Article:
Hawks might be a winner at last
Joe Johnson's leadership, Marvin Williams' development have helped lift Atlanta
The Hawks have done well to survive tough early schedule and Josh Smith's injury
More topics: Chauncey Billups pays off in Denver; Derrick Rose the East's top PG?
5 Reasons to believe in the Hawks
Their sixth man is in Greece, their power forward is injured, they lost four games in a row -- and they were 7-4 through Thursday.
5. Joe Johnson is a star. Really. Johnson admits he was in over his head when he arrived in Atlanta as its free-agent savior in 2005-06. "All my career I was pretty much a big-time role player,'' the 27-year-old shooting guard said. "When I got thrown into this leadership role, it was a tough one, but it was something I had to adjust to and something I was willing to adjust to. It was tough, don't get me wrong, but every year I've learned something different, and I've gotten better.''
As Johnson sees it, he started turning the corner when the Hawks acquired point guard Mike Bibby at the trade deadline last season. Though Bibby wasn't quite his old self -- he was coming off a left-thumb injury and would average just 13.9 points in 48 games for the season -- he was nonetheless the most accomplished, cutthroat teammate Johnson had known in his three years with Atlanta.
"When we got Mike, I started to elevate my game a lot more," Johnson said, "because he was a guy who can make a shot -- he can create not only for himself but for his teammates as well. He helped me out because the defense had to play more honest, and then I was being more aggressive.''
Johnson leveraged Bibby's presence to average 20.0 points in the playoffs while hitting one big shot after another in the Hawks' three home victories of their opening-round series with the Celtics. He has built on that fortnight to average 25.3 points (fourth best in the league) this season with 5.4 rebounds, 4.9 assists and 1.7 steals -- the kind of elite production the Hawks originally envisioned.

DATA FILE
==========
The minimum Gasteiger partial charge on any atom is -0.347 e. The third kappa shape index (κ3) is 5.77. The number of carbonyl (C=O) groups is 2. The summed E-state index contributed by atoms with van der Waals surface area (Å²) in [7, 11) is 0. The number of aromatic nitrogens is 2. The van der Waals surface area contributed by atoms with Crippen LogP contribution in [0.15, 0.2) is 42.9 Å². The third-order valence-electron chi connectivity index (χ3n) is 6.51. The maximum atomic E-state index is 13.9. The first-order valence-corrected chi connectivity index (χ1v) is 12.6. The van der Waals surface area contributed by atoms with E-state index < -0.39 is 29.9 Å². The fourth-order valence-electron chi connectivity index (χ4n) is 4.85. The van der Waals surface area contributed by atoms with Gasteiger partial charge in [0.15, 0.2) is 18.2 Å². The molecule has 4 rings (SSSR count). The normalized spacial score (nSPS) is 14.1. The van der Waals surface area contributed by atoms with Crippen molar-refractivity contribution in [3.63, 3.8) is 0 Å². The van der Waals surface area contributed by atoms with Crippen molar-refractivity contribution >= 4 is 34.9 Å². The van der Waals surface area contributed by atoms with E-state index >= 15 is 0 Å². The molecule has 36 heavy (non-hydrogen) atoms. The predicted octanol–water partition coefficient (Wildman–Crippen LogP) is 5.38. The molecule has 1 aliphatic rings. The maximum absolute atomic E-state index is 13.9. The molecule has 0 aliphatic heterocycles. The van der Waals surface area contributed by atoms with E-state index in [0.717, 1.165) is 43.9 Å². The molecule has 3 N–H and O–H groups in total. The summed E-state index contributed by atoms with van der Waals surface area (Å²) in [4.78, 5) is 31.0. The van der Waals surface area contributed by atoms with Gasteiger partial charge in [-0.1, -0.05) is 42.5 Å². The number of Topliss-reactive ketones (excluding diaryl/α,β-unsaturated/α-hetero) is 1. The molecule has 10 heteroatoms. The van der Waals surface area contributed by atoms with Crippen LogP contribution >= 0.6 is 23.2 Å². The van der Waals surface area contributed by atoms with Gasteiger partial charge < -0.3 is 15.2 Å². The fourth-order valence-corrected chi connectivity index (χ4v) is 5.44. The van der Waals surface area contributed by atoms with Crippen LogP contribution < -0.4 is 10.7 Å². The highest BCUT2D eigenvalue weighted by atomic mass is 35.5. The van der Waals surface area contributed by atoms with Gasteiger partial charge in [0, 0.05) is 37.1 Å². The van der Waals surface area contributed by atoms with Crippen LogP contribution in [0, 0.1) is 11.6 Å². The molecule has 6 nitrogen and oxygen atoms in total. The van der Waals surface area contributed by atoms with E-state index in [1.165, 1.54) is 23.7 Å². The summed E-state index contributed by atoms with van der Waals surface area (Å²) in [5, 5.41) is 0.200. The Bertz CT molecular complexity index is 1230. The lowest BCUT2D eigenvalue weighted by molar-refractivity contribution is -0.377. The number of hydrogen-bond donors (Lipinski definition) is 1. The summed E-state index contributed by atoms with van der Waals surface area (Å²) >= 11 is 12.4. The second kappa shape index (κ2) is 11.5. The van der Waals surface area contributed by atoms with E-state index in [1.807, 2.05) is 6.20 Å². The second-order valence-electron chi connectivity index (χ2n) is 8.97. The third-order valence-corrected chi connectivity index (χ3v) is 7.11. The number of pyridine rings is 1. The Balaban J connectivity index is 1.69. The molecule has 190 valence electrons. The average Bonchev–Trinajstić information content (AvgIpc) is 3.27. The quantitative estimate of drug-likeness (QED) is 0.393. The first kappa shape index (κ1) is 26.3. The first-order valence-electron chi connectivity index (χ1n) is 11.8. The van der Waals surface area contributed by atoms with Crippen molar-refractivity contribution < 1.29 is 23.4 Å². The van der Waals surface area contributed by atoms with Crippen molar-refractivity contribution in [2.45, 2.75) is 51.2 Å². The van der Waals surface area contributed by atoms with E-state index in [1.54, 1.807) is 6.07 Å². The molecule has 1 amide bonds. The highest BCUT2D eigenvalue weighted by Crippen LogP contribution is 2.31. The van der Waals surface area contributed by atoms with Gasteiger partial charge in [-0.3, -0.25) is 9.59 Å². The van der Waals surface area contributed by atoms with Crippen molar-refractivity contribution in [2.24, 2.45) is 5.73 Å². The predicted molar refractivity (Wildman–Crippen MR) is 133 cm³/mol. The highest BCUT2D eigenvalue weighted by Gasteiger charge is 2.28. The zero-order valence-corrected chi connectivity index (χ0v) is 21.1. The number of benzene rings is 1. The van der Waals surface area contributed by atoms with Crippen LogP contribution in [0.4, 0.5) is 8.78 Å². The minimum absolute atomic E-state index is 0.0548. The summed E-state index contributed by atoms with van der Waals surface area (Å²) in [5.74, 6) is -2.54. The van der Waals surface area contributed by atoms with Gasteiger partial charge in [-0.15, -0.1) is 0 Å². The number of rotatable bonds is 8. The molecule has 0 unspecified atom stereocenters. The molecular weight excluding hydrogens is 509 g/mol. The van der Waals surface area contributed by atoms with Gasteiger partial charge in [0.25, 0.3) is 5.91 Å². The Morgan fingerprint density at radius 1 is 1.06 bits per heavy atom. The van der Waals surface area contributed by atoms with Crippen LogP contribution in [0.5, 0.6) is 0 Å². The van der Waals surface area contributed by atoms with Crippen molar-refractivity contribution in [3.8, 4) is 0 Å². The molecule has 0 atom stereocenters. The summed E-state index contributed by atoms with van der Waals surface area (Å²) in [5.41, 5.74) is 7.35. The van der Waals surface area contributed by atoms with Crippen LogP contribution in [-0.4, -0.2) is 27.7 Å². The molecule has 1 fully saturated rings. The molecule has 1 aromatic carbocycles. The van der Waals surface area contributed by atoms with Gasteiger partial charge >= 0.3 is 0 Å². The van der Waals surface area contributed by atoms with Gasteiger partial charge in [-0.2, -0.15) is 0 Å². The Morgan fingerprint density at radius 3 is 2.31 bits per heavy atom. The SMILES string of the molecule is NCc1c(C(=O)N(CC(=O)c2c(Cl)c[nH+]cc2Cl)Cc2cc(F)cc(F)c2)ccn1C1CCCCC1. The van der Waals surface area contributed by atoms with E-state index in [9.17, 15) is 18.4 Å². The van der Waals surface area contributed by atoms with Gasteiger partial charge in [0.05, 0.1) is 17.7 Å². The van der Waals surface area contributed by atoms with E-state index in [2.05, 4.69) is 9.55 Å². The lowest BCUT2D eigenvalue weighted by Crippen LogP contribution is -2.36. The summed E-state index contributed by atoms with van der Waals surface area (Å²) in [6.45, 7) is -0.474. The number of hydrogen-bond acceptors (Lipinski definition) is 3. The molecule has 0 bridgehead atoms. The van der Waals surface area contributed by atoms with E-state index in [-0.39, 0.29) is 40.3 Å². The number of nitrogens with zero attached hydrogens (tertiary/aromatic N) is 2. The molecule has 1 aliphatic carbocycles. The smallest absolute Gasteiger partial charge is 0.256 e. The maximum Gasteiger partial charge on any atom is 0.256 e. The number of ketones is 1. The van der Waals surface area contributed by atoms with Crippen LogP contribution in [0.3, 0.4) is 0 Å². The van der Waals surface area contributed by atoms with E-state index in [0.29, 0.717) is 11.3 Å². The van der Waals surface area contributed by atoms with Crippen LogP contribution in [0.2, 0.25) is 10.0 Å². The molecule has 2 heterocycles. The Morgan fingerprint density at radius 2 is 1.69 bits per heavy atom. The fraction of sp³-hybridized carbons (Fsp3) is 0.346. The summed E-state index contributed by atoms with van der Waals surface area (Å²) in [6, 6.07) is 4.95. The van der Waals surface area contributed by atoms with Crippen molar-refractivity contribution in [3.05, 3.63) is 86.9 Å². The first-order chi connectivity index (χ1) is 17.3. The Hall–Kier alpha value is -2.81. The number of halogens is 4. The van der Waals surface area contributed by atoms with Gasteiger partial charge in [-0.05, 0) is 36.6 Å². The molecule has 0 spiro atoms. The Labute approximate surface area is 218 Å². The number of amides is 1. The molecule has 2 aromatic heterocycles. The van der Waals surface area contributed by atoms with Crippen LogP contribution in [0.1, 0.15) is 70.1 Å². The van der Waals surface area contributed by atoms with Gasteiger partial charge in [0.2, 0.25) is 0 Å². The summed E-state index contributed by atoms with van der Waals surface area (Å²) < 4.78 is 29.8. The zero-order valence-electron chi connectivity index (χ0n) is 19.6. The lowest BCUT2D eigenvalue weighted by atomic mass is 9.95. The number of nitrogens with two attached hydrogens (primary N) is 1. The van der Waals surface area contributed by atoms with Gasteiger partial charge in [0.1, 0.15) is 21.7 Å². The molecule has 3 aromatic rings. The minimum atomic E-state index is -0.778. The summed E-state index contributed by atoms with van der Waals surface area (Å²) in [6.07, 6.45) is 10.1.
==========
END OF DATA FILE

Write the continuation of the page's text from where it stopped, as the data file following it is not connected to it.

"He's reaching the point when the game is on the line that he wants to take over,'' Hawks general manager Rick Sund said. "His focus in practice is good, he knows his strengths and weaknesses, and he plays hard in every facet, whether it's on defense or coming up with the rebound.''
Now Johnson is the kind of finisher who provides confidence to his young teammates: If they do the little things, he'll take care of the big ones. He does his scoring without doing harm to the team, because at heart he's a playmaker who takes pride in sharing the ball and rebounding his position.
He has no problem admitting that he was unprepared to fulfill his leadership responsibilities over the first two years in Atlanta.
"I had no idea,'' he said. "It was a business move.''
Johnson is finally escaping his reputation as a player who left a winning team in Phoenix in order to make more money with a loser in Atlanta. The truth, he says, is that he didn't fully understand the challenge he was taking on.
"I figured sooner or later we would turn out to be a pretty good team,'' he said. "In the playoffs last year, it just brought me so much joy to be able to experience that again."
Winning, he means.
4. Mike Woodson has a new boss. Former GM Billy Knight often traveled with the Hawks, and last year the players could sense tension between him and Woodson, Atlanta's coach since 2004-05. Their conflicts became public when Sekou Smith of the Atlanta Journal-Constitution broke the news last February that Knight had been blocked in three attempts to fire Woodson.